Exceptions.printStackTrace(ex);
                }
                return childNode;
            }
    
        }
    
    }
  5. Create a new Java class named LibraryChildFactory, which is a factory class for creating new LibraryNodes:

    public class LibraryChildFactory extends ChildFactory<Library> {
    
        @Override
        protected boolean createKeys(List<Library> list) {
    
            EXTLibraryFactory factory = EXTLibraryFactory.eINSTANCE;
    
            Writer writer1 = factory.createWriter();
            writer1.setName("William Shakespeare");
    
            Book book1 = factory.createBook();
            book1.setAuthor(writer1);
            book1.setTitle("Romeo and Juliet");
    
            Book book2 = factory.createBook();
            book2.setAuthor(writer1);
            book2.setTitle("Othello");
    
            Borrower borrower1 = factory.createBorrower();
            borrower1.setFirstName("Jack");
            borrower1.setLastName("Smith");
    
            Borrower borrower2 = factory.createBorrower();
            borrower2.setFirstName("John");
            borrower2.setLastName("Sykes");
    
            Borrower borrower3 = factory.createBorrower();
            borrower3.setFirstName("Lucy");
            borrower3.setLastName("Williams");
    
            Library library1 = factory.createLibrary();
            library1.setName("New York Public Library");
            EList<Borrower> borrowers1 = library1.getBorrowers();
            EList<Book> books1 = library1.getBooks();
            borrowers1.add(borrower1);
            books1.add(book1);
    
            Library library2 = factory.createLibrary();
            library2.setName("London Public Library");
            EList<Borrower> borrowers2 = library2.getBorrowers();
            EList<Book> books2 = library2.getBooks();
            borrowers2.add(borrower2);
            borrowers2.add(borrower3);
            books2.add(book2);
    
            list.add(library1);
            list.add(library2);
    
            return true;
    
        }
    
        @Override
        protected Node createNodeForKey(Library key) {
            return new LibraryNode(key);
        }
    
    }
  6. Create a new Java class named LibraryViewer, which provides the window where the LibraryNode will be displayed:

    public class LibraryViewer extends TopComponent implements ExplorerManager.Provider {
    
        private ExplorerManager em = new ExplorerManager();
    
        public LibraryViewer() {
            //Text displayed in the tab of the window:
            setDisplayName("Library Viewer");
            //Set the layout of the window:
            setLayout(new BorderLayout());
            //Create a new BeanTreeView:
            BeanTreeView btv = new BeanTreeView();
            //Hide the root node:
            btv.setRootVisible(false);
            //Add the BeanTreeView:
            add(btv, BorderLayout.CENTER);
            //Set the root node of the ExplorerManager:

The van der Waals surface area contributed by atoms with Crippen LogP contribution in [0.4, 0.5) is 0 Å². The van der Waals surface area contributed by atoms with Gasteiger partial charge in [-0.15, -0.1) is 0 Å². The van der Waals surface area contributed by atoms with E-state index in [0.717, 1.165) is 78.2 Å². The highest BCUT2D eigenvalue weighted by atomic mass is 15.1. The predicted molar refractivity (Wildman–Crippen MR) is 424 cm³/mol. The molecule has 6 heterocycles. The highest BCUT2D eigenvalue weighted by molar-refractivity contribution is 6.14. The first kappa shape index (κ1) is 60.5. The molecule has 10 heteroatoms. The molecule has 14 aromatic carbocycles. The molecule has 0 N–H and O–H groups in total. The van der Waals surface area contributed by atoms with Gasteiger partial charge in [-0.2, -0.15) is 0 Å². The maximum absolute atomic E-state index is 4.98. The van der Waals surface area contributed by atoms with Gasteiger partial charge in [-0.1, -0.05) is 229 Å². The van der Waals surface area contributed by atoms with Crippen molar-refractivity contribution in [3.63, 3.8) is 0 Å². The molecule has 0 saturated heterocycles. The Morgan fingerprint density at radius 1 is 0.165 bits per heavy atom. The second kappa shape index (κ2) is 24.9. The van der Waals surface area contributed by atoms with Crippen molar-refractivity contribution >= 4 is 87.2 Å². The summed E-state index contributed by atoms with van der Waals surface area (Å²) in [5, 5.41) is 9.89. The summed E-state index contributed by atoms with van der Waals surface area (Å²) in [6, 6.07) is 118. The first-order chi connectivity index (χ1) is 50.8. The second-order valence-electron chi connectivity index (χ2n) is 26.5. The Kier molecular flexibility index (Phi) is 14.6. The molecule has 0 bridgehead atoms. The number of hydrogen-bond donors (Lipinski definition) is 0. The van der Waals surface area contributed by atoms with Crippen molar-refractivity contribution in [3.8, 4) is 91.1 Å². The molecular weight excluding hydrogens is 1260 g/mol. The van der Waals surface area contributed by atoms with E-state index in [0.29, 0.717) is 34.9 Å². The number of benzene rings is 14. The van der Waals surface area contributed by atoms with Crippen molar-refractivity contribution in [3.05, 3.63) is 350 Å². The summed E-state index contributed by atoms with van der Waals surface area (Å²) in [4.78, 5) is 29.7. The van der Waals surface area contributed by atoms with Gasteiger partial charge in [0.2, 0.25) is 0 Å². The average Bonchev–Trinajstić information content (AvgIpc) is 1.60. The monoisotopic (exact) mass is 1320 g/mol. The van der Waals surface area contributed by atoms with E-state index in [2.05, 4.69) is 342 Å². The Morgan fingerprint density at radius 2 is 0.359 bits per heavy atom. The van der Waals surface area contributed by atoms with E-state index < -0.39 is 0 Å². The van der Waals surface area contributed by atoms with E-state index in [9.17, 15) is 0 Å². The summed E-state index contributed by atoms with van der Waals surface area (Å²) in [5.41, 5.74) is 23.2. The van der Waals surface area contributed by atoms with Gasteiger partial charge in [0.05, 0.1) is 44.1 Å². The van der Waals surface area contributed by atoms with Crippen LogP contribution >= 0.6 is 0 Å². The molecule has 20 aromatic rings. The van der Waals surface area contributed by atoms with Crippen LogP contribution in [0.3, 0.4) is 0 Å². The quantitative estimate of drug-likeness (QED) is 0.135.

em.setRootContext(new AbstractNode(Children.create(new LibraryChildFactory(), true)));
            //Hook up the synchronization between the views:
            associateLookup(ExplorerUtils.createLookup(em, getActionMap()));
        }
    
        @Override
        public ExplorerManager getExplorerManager() {
            return em;
        }
    
    }
  7. Create a new Java class named OpenLibraryViewerAction, which will let the user open the viewer:

    public class OpenLibraryViewerAction implements  ActionListener {
    
        @Override
        public void actionPerformed(ActionEvent e) {
            LibraryViewer window = new LibraryViewer();
            window.open();
            window.requestActive();
        }
    
    }
                    
  8. In the layer file, register the Action you created in the previous step. Let it be always enabled and let it be displayed as a menu item in the File menu:
    <folder name="Actions">
        <folder name="File">
            <file name="org-library-viewer-OpenLibraryViewerAction.instance">
                <attr name="instanceCreate" methodvalue="org.openide.awt.Actions.alwaysEnabled"/>
                <attr name="delegate" newvalue="org.library.viewer.OpenLibraryViewerAction"/>
                <attr name="displayName" bundlevalue="org.library.viewer.Bundle#CTL_OpenLibraryViewerAction"/>
            </file>
        </folder>
    </folder>
    <folder name="Menu">
        <folder name="File">
            <file name="OpenLibraryViewerWindowAction.shadow">
                <attr name="originalFile" stringvalue="Actions/File/org-library-viewer-OpenLibraryViewerAction.instance"/>
            </file>
        </folder>
    </folder>

    Look at line 6 above and then register an appropriate display name for the Action, in the Bundle.properties file:

    CTL_OpenLibraryViewerAction=Open Library Viewer

Running the Application

The application is now ready to be deployed, as described below.

  1. Run the application. All the OSGi bundles and NetBeans modules in your application will be deployed. The Output window of the IDE should not show any bundle warnings, because Equinox should resolve everything correctly:

    output

  2. The application starts up. Under the File menu, select the menu item for opening the viewer. Open the Properties window, from the Window menu, browse a few nodes and you should see the following:

    result

Congratulations, you have integrated your EMF model into your NetBeans Platform application.


Further Reading

Now that you have completed the tutorial and understand the steps to take when you want to reuse an OSGi bundle in your NetBeans Platform application, take a look at these related documents and more advanced scenarios:

Project Features

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About this Project

Platform was started in November 2009, is owned by Antonin Nebuzelsky, and has 138 members.